Until Saul… in his zeal, Saul discounted the covenant. But God takes covenants seriously and David understood this.

Thus David said to the Gibeonites, “What should I do for you? And how can I make atonement that you may bless the inheritance of the Lord?” (21:3).

David’s people had sinned and atonement was needed. The word in Hebrew translated atonement is defined by Strong’s Exhaustive Concordance as the following:

“כָּפַר kāp̱ar: A verb meaning to cover, to forgive, to expiate, to reconcile. This word is of supreme theological importance in the Old Testament as it is central to an Old Testament understanding of the remission of sin. At its most basic level, the word conveys the notion of covering but not in the sense of merely concealing. Rather, it suggests the imposing of something to change its appearance or nature. It is therefore employed to signify the cancellation or “writing over” of a contract (Isa. 28:18); the appeasing of anger (Gen. 32:20[21];”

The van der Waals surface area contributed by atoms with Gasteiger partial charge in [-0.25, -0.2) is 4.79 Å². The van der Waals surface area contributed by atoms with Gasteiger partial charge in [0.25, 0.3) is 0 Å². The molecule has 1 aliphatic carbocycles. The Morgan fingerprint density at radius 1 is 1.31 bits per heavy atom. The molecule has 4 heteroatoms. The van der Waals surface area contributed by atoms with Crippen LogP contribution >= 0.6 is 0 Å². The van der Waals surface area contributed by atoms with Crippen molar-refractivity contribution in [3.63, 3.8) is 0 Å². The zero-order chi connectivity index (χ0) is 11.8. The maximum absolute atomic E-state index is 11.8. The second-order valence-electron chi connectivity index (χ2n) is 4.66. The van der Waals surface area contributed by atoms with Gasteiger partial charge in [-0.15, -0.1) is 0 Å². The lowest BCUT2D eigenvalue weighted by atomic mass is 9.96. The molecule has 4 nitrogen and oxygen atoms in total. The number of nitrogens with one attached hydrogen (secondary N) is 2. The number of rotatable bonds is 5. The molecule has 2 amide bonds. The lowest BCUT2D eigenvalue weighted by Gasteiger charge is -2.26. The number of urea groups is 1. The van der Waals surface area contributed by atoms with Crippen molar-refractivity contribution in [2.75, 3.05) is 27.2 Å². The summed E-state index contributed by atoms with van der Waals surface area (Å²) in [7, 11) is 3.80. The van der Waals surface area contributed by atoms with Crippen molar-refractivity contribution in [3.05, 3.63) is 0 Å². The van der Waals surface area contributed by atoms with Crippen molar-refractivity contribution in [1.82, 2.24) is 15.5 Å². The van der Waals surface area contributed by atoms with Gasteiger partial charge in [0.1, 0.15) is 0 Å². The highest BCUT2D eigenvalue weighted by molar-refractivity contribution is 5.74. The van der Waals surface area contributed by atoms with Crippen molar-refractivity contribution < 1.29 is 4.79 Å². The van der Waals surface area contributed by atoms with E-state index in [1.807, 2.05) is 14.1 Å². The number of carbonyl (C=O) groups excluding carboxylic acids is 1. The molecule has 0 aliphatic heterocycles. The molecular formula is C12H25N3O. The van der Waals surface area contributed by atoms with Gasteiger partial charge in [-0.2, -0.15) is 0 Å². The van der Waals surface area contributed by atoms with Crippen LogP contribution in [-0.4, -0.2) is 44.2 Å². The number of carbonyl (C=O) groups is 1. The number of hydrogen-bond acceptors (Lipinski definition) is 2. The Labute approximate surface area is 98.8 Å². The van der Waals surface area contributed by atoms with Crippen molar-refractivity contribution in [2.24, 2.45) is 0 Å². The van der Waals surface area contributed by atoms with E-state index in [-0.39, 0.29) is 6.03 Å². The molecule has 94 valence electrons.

Saul’s actions needed to be covered, cancelled, written over in order to appease God’s righteous anger.

The Gibeonites seemed to understand too, as they were not seeking a bribe or revenge.

Then the Gibeonites said to him, “We have no concern of silver or gold with Saul or his house, nor is it for us to put any man to death in Israel,” (21:4).

Atonement must be made, and seven of Saul’s sons would suffer execution as a result. Seven, the symbolic number in Scripture signifying completeness. Seven sons would symbolize a complete atonement over Saul’s household to remove the judgment of famine over the land, a famine perhaps ushered in by the withholding of rain, “And Rizpah the daughter of Aiah took sackcloth and spread it for herself on the rock, from the beginning of harvest until it rained on them from the sky;” (21:10 emphasis added).